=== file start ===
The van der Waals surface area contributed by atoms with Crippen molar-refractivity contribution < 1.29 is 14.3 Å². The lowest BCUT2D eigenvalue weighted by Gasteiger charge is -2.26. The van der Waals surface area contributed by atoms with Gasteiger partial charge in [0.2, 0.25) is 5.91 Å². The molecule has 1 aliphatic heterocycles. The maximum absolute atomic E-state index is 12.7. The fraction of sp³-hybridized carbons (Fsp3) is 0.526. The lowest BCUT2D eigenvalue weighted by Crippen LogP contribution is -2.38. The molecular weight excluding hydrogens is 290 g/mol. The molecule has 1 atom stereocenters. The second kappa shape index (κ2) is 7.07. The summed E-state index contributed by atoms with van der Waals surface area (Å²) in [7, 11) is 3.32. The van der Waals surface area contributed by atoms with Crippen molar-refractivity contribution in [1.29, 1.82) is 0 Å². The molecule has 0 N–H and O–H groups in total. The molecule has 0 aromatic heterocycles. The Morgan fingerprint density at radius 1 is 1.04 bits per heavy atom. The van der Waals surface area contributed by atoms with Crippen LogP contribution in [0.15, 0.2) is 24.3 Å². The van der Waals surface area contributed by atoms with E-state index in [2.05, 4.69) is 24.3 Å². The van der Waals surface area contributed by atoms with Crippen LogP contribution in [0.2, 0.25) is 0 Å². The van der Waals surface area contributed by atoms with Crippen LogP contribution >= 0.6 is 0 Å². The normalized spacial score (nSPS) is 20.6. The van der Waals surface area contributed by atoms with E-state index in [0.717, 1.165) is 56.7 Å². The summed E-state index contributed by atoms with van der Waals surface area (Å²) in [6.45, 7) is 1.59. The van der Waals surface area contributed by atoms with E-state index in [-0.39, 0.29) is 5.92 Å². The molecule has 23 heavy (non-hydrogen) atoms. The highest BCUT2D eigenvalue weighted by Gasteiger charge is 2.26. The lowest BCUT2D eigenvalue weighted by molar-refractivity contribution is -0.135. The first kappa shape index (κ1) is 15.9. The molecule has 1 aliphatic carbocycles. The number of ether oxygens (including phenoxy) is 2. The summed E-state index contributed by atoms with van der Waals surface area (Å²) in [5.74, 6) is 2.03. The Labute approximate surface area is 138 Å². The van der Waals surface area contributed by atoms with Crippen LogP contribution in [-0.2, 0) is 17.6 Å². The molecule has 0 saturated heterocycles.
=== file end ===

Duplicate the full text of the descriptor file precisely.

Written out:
The van der Waals surface area contributed by atoms with Crippen molar-refractivity contribution < 1.29 is 14.3 Å². The lowest BCUT2D eigenvalue weighted by Gasteiger charge is -2.26. The van der Waals surface area contributed by atoms with Gasteiger partial charge in [0.2, 0.25) is 5.91 Å². The molecule has 1 aliphatic heterocycles. The maximum absolute atomic E-state index is 12.7. The fraction of sp³-hybridized carbons (Fsp3) is 0.526. The lowest BCUT2D eigenvalue weighted by Crippen LogP contribution is -2.38. The molecular weight excluding hydrogens is 290 g/mol. The molecule has 1 atom stereocenters. The second kappa shape index (κ2) is 7.07. The summed E-state index contributed by atoms with van der Waals surface area (Å²) in [7, 11) is 3.32. The van der Waals surface area contributed by atoms with Crippen molar-refractivity contribution in [1.29, 1.82) is 0 Å². The molecule has 0 N–H and O–H groups in total. The molecule has 0 aromatic heterocycles. The Morgan fingerprint density at radius 1 is 1.04 bits per heavy atom. The van der Waals surface area contributed by atoms with Crippen LogP contribution in [0.15, 0.2) is 24.3 Å². The van der Waals surface area contributed by atoms with E-state index in [2.05, 4.69) is 24.3 Å². The van der Waals surface area contributed by atoms with Crippen LogP contribution in [0.2, 0.25) is 0 Å². The van der Waals surface area contributed by atoms with Crippen LogP contribution >= 0.6 is 0 Å². The normalized spacial score (nSPS) is 20.6. The van der Waals surface area contributed by atoms with E-state index in [0.717, 1.165) is 56.7 Å². The summed E-state index contributed by atoms with van der Waals surface area (Å²) in [6.45, 7) is 1.59. The van der Waals surface area contributed by atoms with E-state index in [-0.39, 0.29) is 5.92 Å². The molecule has 23 heavy (non-hydrogen) atoms. The highest BCUT2D eigenvalue weighted by Gasteiger charge is 2.26. The lowest BCUT2D eigenvalue weighted by molar-refractivity contribution is -0.135. The first kappa shape index (κ1) is 15.9. The molecule has 1 aliphatic carbocycles. The number of ether oxygens (including phenoxy) is 2. The summed E-state index contributed by atoms with van der Waals surface area (Å²) in [5.74, 6) is 2.03. The Labute approximate surface area is 138 Å². The van der Waals surface area contributed by atoms with Crippen LogP contribution in [-0.2, 0) is 17.6 Å². The molecule has 0 saturated heterocycles.